In this spirit Ford addressed him the remainder of the distance. I opened not my mouth. On reaching the plantation they entered the great house, while I repaired to Eliza’s cabin. The slaves were astonished to find me there, on returning from the field, supposing I was drowned. That night, again, they gathered about the cabin to listen to the story of my adventure. They took it for granted I would be whipped, and that it would be severe, the well-known penalty of running away being five hundred lashes.

“Poor fellow,” said Eliza, taking me by the hand, “it would have been better for you if you had drowned. You have a cruel master, and he will kill you yet, I am afraid.”

Lawson suggested that it might be, overseer Chapin would be appointed to inflict the punishment, in which case it would not be severe, whereupon Mary, Rachel, Bristol, and others hoped it would be Master Ford, and then it would be no whipping at all. They all pitied me and tried to console me, and were sad in view of the castigation that awaited me, except Kentucky John. There were no bounds to his laughter; he filled the cabin with cachinnations, holding his sides to prevent an explosion, and the cause of his noisy mirth was the idea of my outstripping the hounds. Somehow, he looked at the subject in a comical light. “I know’d dey would’nt cotch him, when he run cross de plantation. O, de lor’, did’nt Platt pick his feet right up, tho’, hey? When dem dogs got whar he was, he was’nt dar—haw, haw, haw! O, de lor’ a’ mity!”—and then Kentucky John relapsed into another of his boisterous fits.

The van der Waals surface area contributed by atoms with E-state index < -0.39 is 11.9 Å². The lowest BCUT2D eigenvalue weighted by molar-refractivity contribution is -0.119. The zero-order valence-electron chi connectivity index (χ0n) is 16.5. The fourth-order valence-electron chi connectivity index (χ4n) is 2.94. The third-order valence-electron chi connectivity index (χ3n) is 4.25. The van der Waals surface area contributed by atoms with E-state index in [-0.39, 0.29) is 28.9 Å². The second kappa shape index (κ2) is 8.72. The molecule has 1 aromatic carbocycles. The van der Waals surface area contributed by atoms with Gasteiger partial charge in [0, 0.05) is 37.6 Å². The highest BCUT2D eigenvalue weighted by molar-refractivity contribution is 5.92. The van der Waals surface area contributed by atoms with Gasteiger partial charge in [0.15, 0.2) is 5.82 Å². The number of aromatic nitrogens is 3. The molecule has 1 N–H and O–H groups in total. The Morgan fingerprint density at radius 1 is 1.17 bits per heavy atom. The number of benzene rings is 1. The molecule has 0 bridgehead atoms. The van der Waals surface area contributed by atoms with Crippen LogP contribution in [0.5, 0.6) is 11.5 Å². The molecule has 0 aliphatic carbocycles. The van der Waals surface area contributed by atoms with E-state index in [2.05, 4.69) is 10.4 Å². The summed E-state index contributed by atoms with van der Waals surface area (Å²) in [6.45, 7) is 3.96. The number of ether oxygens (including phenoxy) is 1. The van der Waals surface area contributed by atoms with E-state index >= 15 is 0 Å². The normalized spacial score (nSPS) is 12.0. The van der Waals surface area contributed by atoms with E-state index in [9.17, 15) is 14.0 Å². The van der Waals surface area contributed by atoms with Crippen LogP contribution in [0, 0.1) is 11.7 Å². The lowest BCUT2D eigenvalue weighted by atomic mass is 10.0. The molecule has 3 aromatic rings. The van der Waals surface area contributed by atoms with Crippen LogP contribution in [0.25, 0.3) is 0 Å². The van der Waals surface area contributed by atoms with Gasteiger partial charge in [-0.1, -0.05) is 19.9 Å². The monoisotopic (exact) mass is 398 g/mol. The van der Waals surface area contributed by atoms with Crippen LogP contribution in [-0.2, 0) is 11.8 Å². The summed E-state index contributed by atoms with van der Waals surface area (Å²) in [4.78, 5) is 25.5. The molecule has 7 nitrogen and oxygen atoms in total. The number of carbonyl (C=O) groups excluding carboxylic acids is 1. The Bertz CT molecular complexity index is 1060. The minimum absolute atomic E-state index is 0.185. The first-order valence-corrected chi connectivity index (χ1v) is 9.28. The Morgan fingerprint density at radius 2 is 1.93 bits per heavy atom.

Early the next morning, Tibeats left the plantation. In the course of the forenoon, while sauntering about the gin-house, a tall, good-looking man came to me, and inquired if I was Tibeats’ boy, that youthful appellation being applied indiscriminately to slaves even though they may have passed the number of three score years and ten. I took off my hat, and answered that I was.

“How would you like to work for me?” he inquired.

“Oh, I would like to, very much,” said I, inspired with a sudden hope of getting away from Tibeats.

“You worked under Myers at Peter Tanner’s, didn’t you?”

I replied I had, adding some complimentary remarks that Myers had made concerning me.

“Well, boy,” said he, “I have hired you of your master to work for me in the “Big Cane Brake,” thirty-eight miles from here, down on Red River.”

This man was Mr. Eldret, who lived below Ford’s, on the same side of the bayou. I accompanied him to his plantation, and in the morning started with his slave Sam, and a wagon-load of provisions, drawn by four mules, for the Big Cane, Eldret and Myers having preceded us on horseback. This Sam was a native of Charleston, where he had a mother, brother and sisters. He “allowed”—a common word among both black and white—that Tibeats was a mean man, and hoped, as I most earnestly did also, that his master would buy me.